Co-lead authors are EECS graduate students Yingcheng Liu and Guo Zhang. The search was published in Translational Medicine Sciences.

human radar

This work uses a wireless device previously developed in Katabi’s lab that analyzes radio signals that bounce off people’s bodies. It transmits signals that use a small portion of your Wi-Fi router’s power – these ultra-low-power signals don’t interfere with other wireless devices in the home. As radio signals pass through walls and other solid objects, they are reflected back to humans due to the water in our bodies.

This creates a “human radar” that can track a person’s movement in a room. Radio waves always travel at the same speed, so the length of time it takes for signals to reflect back on the device indicates how a person is moving.

The device includes a machine learning classifier that can pick up minute radio signals that are reflected back to the patient even when other people are moving around the room. Sophisticated algorithms use this motion data to calculate walking speed – how fast you walk.

Since the device is running in the background and working all day, every day, it can collect a huge amount of data. The researchers wanted to see if they could apply machine learning to these data sets to gain insights into the disease over time.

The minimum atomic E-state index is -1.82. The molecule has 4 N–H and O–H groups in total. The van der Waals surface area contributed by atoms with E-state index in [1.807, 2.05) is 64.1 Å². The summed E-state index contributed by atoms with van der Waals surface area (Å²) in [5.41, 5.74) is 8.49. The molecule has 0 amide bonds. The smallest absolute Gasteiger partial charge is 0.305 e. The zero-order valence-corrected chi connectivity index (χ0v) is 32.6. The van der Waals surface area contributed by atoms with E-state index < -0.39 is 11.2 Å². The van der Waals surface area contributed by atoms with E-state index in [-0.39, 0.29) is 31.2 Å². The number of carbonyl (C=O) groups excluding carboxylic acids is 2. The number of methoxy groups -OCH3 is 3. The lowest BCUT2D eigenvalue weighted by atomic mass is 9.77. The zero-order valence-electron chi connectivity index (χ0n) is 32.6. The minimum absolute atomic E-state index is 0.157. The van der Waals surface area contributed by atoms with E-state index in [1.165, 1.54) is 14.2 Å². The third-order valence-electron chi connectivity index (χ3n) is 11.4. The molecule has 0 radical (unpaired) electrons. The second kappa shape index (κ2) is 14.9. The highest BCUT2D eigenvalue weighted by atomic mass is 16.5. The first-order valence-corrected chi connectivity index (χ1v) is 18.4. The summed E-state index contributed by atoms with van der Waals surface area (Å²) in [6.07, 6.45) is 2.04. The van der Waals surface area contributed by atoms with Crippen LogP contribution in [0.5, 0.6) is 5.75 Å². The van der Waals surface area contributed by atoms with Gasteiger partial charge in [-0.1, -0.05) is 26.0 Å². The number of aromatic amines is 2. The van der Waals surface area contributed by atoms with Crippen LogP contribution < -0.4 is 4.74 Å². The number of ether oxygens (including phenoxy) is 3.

They collected 50 participants, 34 of whom had Parkinson’s disease, and performed two observational studies of gait measurements at home. One study lasted two months and the other was conducted over two years. Through the studies, researchers collected more than 200,000 individual measurements that they aggregated, on average, to smooth out variance due to device condition or other factors. (For example, the device may accidentally turn off while cleaning, or the patient may walk more slowly when talking on the phone.)

They used statistical methods to analyze the data and found that walking speed at home can be used to effectively track the progress and severity of Parkinson’s disease. For example, they showed that walking speed decreased by almost twice as much for individuals with Parkinson’s disease, compared to those without it.

“Continuously observing the patient as they moved around the room enabled us to get really good measurements of their gait speed. With so much data, we were able to do the aggregation that allowed us to see very small differences,” Zhang says.

Better and faster results